Celebrations are being held to mark the 150th birthday of Sigmund Freud, seen as the father of psychoanalysis.
Freud's theories also had an impact on art, literature and anthropology
Events are being staged in Vienna - where Freud spent most of his life - and in London, where he was forced to flee from the Nazis in 1938.
But the Viennese celebrations are said to be muted compared to those planned for Mozart's 250th anniversary.
Freud is credited with developing theories mapping the human mind and its links to the unconscious.
His theories are said to have influenced the fields of art, literature, anthropology and religion.
In Vienna, exhibitions, lectures and film festivals are being held.
Vienna's Sigmund Freud Museum, where he lived and had his practice, is opening an exhibit on the couch, a piece of furniture which has become almost synonymous with Freud and psychoanalysis.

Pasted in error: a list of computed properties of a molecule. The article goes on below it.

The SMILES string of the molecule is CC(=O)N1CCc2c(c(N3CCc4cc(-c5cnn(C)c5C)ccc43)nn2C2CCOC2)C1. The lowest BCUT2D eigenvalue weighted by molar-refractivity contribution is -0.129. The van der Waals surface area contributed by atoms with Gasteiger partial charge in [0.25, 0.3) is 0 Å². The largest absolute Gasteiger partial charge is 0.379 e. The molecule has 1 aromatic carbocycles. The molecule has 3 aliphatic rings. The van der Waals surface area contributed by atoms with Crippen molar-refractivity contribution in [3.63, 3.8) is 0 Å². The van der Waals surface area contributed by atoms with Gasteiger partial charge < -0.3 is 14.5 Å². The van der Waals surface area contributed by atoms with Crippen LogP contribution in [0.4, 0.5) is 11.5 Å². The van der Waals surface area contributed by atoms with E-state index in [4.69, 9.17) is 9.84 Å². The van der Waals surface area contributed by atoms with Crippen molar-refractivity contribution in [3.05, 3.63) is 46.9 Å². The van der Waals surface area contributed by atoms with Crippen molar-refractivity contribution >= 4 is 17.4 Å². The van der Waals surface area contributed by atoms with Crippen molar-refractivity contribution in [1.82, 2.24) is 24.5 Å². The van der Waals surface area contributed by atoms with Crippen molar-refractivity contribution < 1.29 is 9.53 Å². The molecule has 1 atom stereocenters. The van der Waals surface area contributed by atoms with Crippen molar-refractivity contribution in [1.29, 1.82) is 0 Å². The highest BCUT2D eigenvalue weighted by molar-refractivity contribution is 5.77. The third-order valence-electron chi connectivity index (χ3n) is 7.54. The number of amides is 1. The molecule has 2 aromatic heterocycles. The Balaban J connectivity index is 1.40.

However, the celebrations are subdued in comparison to the festivities for Mozart year, the BBC's Bethany Bell says.
Originally the Sigmund Freud Foundation had hoped that a soiree on Freud would be held at the Volksoper Opera house in Vienna on 5 May.
But the Volksoper decided to stage yet another performance of Mozart's opera The Magic Flute, our correspondent says.
Sigmund Freud was born in Moravia in what is now the Czech Republic in 1856.
Freud was forced to flee to London after Austria was annexed by the Nazis in 1938.
However, his time in London was short-lived and he died in London in 1939.